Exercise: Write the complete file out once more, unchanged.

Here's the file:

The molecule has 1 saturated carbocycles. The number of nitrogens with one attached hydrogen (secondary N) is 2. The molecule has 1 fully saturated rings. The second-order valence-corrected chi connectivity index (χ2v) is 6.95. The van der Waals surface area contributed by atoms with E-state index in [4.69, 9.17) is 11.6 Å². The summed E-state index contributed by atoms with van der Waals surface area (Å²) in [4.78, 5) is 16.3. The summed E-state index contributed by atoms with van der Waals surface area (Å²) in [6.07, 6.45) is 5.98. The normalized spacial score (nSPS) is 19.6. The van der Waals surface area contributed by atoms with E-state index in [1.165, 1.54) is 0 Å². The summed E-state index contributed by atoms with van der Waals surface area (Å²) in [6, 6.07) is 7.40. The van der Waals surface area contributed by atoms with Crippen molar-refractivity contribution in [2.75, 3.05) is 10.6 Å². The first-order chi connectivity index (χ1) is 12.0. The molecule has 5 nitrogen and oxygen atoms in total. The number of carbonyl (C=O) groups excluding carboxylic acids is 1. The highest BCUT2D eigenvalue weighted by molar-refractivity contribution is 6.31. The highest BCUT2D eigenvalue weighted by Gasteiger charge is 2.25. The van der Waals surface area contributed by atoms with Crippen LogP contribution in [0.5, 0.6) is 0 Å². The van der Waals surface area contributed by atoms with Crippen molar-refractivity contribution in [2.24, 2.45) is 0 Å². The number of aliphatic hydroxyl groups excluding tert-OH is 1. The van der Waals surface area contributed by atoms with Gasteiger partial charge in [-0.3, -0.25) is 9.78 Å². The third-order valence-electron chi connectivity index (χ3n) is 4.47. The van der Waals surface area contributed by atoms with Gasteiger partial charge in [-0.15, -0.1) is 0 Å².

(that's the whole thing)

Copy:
The molecule has 1 saturated carbocycles. The number of nitrogens with one attached hydrogen (secondary N) is 2. The molecule has 1 fully saturated rings. The second-order valence-corrected chi connectivity index (χ2v) is 6.95. The van der Waals surface area contributed by atoms with E-state index in [4.69, 9.17) is 11.6 Å². The summed E-state index contributed by atoms with van der Waals surface area (Å²) in [4.78, 5) is 16.3. The summed E-state index contributed by atoms with van der Waals surface area (Å²) in [6.07, 6.45) is 5.98. The normalized spacial score (nSPS) is 19.6. The van der Waals surface area contributed by atoms with E-state index in [1.165, 1.54) is 0 Å². The summed E-state index contributed by atoms with van der Waals surface area (Å²) in [6, 6.07) is 7.40. The van der Waals surface area contributed by atoms with Crippen molar-refractivity contribution in [2.75, 3.05) is 10.6 Å². The first-order chi connectivity index (χ1) is 12.0. The molecule has 5 nitrogen and oxygen atoms in total. The number of carbonyl (C=O) groups excluding carboxylic acids is 1. The highest BCUT2D eigenvalue weighted by molar-refractivity contribution is 6.31. The highest BCUT2D eigenvalue weighted by Gasteiger charge is 2.25. The van der Waals surface area contributed by atoms with Crippen LogP contribution in [0.5, 0.6) is 0 Å². The van der Waals surface area contributed by atoms with Crippen molar-refractivity contribution in [2.24, 2.45) is 0 Å². The number of aliphatic hydroxyl groups excluding tert-OH is 1. The van der Waals surface area contributed by atoms with Gasteiger partial charge in [-0.3, -0.25) is 9.78 Å². The third-order valence-electron chi connectivity index (χ3n) is 4.47. The van der Waals surface area contributed by atoms with Gasteiger partial charge in [-0.15, -0.1) is 0 Å².